Arkansas Community Gardens
Your local county extension office is loaded with resources on gardening. From fact sheets on each vegetable we grow, to a garden calendar telling you what to grow when, there is a lot of information on the website at http://www.uaex.edu. You can also have your soil tested free of charge at the county office, and if you do have problems, agents are available to help diagnose the situation, or send it off to our disease diagnostic lab. Many counties also offer classes on vegetable gardening. And if you want to take it a step further, you could join the Master Gardener program. Currently there are programs in 62 of our 75 counties. Trainings are conducted at different times throughout the year, but you can sign up at your local county extension office and find out when the next training is occurring.
Vegetable gardening is cool again! Local food movements, back to earth, whatever you want to call it, people of all ages want to try their hand at growing vegetables. This is actually the third year of an increased trend in edible gardening nationwide.
Some community gardens are just that—they are growing all produce to be donated to soup kitchens or food banks. In Jefferson County, a huge vegetable garden is used as a teaching garden, where Master Gardeners work with school children to show them how to grow vegetables. Canning and food preservation workshops teach families what to do with the produce once they get it.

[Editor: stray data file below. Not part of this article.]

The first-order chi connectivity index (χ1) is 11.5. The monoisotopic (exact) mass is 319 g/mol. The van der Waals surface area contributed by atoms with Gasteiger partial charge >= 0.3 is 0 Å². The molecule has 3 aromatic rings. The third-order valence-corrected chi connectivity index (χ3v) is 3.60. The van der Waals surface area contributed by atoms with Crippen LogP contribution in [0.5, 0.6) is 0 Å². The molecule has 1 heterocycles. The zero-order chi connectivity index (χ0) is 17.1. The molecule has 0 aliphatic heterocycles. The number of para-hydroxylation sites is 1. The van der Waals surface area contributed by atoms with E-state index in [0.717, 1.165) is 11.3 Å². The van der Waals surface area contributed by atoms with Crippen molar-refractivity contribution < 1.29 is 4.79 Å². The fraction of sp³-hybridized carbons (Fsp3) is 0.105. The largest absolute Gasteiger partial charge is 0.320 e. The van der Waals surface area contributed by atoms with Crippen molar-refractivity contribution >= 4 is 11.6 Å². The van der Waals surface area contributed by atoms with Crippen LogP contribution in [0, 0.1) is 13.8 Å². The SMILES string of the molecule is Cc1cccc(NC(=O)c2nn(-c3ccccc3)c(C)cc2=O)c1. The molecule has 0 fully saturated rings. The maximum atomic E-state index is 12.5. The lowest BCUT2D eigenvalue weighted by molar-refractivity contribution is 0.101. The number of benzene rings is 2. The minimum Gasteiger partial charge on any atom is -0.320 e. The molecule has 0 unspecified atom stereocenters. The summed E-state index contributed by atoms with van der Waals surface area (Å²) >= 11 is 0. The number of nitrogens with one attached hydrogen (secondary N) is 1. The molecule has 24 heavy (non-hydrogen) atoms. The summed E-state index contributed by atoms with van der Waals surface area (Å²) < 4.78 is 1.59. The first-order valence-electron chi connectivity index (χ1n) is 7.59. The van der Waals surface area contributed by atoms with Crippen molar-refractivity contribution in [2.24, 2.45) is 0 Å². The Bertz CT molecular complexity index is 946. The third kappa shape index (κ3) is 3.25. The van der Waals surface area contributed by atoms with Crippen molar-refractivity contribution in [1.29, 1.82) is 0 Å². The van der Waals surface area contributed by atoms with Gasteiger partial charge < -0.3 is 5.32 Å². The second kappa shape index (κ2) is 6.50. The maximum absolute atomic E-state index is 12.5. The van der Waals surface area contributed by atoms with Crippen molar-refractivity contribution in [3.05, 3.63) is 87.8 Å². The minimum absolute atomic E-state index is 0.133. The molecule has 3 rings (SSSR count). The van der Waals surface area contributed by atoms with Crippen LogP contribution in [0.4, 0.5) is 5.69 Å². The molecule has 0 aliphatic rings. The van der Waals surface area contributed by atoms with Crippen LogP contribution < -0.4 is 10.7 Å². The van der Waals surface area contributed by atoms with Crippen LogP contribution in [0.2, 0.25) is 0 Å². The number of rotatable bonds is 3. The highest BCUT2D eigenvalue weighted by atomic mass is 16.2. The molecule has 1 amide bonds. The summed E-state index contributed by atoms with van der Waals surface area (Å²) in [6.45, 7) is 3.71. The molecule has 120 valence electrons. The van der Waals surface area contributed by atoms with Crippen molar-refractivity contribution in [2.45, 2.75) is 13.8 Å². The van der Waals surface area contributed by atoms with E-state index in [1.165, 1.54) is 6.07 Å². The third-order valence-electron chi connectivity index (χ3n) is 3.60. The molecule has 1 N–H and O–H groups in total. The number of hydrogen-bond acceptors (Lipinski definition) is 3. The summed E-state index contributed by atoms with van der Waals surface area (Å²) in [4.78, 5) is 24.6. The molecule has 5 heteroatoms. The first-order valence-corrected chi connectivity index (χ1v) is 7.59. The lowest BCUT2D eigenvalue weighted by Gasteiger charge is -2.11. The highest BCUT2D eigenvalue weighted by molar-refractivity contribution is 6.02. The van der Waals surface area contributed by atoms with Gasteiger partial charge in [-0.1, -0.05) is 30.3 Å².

How do you get started with a community garden? First, you have to find a spot with an available water supply with full sun. Arrangements need to be made with the landowner over what is expected and who is paying the water bill. You need to find interested gardeners. In the case of one local church in Little Rock, their church board decided to build it and see if anyone would come.
One of the downsides to community gardens is that sometimes people's expectations don't mesh with reality—or in the case of last year, the weather. What sounds like a wonderful idea in the cool month of April can be a bit daunting in the extreme heat of July and August. When gardeners abandon a garden, someone needs to be able to step in and decide what to do with it. If a garden festers, diseases, insects and weeds can multiply and move over into adjacent gardens. Those in charge need to come up with a plan on how to handle this—in some cases, other gardeners can take over the plot, or some groups simply plow the garden in if it becomes abandoned.
If you are a member of a community garden, explore the opportunities to not only garden, but share the work load. You may find a great deal on compost and one person may have the trunk while the other has a stronger back. You may have a crop failure of squash while your neighbor has no peppers—share your strengths.